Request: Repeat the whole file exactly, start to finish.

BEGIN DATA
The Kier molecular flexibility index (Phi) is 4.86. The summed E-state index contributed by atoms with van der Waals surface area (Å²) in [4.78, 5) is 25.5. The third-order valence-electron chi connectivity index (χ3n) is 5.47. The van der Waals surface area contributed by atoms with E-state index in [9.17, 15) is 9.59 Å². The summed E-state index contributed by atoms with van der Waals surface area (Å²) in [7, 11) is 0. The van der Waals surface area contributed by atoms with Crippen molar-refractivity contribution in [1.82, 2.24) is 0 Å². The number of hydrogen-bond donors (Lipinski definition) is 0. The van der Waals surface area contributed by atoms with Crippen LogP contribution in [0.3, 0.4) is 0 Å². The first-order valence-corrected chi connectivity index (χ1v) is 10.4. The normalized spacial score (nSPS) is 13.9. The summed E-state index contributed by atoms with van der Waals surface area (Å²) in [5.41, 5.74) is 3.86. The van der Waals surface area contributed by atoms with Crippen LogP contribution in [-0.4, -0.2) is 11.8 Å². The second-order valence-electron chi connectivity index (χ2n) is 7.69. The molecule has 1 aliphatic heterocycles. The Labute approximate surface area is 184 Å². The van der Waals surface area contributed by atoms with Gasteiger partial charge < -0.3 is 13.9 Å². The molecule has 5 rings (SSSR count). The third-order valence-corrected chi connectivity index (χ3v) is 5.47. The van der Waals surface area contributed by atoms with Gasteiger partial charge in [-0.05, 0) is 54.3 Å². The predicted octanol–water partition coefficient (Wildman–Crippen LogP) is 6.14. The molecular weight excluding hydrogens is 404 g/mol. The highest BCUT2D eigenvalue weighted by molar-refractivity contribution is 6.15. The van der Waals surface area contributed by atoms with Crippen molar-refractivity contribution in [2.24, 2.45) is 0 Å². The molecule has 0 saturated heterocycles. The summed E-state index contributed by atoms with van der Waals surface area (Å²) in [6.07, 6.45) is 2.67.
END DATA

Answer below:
The Kier molecular flexibility index (Phi) is 4.86. The summed E-state index contributed by atoms with van der Waals surface area (Å²) in [4.78, 5) is 25.5. The third-order valence-electron chi connectivity index (χ3n) is 5.47. The van der Waals surface area contributed by atoms with E-state index in [9.17, 15) is 9.59 Å². The summed E-state index contributed by atoms with van der Waals surface area (Å²) in [7, 11) is 0. The van der Waals surface area contributed by atoms with Crippen molar-refractivity contribution in [1.82, 2.24) is 0 Å². The number of hydrogen-bond donors (Lipinski definition) is 0. The van der Waals surface area contributed by atoms with Crippen LogP contribution in [0.3, 0.4) is 0 Å². The first-order valence-corrected chi connectivity index (χ1v) is 10.4. The normalized spacial score (nSPS) is 13.9. The summed E-state index contributed by atoms with van der Waals surface area (Å²) in [5.41, 5.74) is 3.86. The van der Waals surface area contributed by atoms with Crippen LogP contribution in [-0.4, -0.2) is 11.8 Å². The second-order valence-electron chi connectivity index (χ2n) is 7.69. The molecule has 1 aliphatic heterocycles. The Labute approximate surface area is 184 Å². The van der Waals surface area contributed by atoms with Gasteiger partial charge < -0.3 is 13.9 Å². The molecule has 5 rings (SSSR count). The third-order valence-corrected chi connectivity index (χ3v) is 5.47. The van der Waals surface area contributed by atoms with Gasteiger partial charge in [-0.05, 0) is 54.3 Å². The predicted octanol–water partition coefficient (Wildman–Crippen LogP) is 6.14. The molecular weight excluding hydrogens is 404 g/mol. The highest BCUT2D eigenvalue weighted by molar-refractivity contribution is 6.15. The van der Waals surface area contributed by atoms with Crippen molar-refractivity contribution in [2.24, 2.45) is 0 Å². The molecule has 0 saturated heterocycles. The summed E-state index contributed by atoms with van der Waals surface area (Å²) in [6.07, 6.45) is 2.67.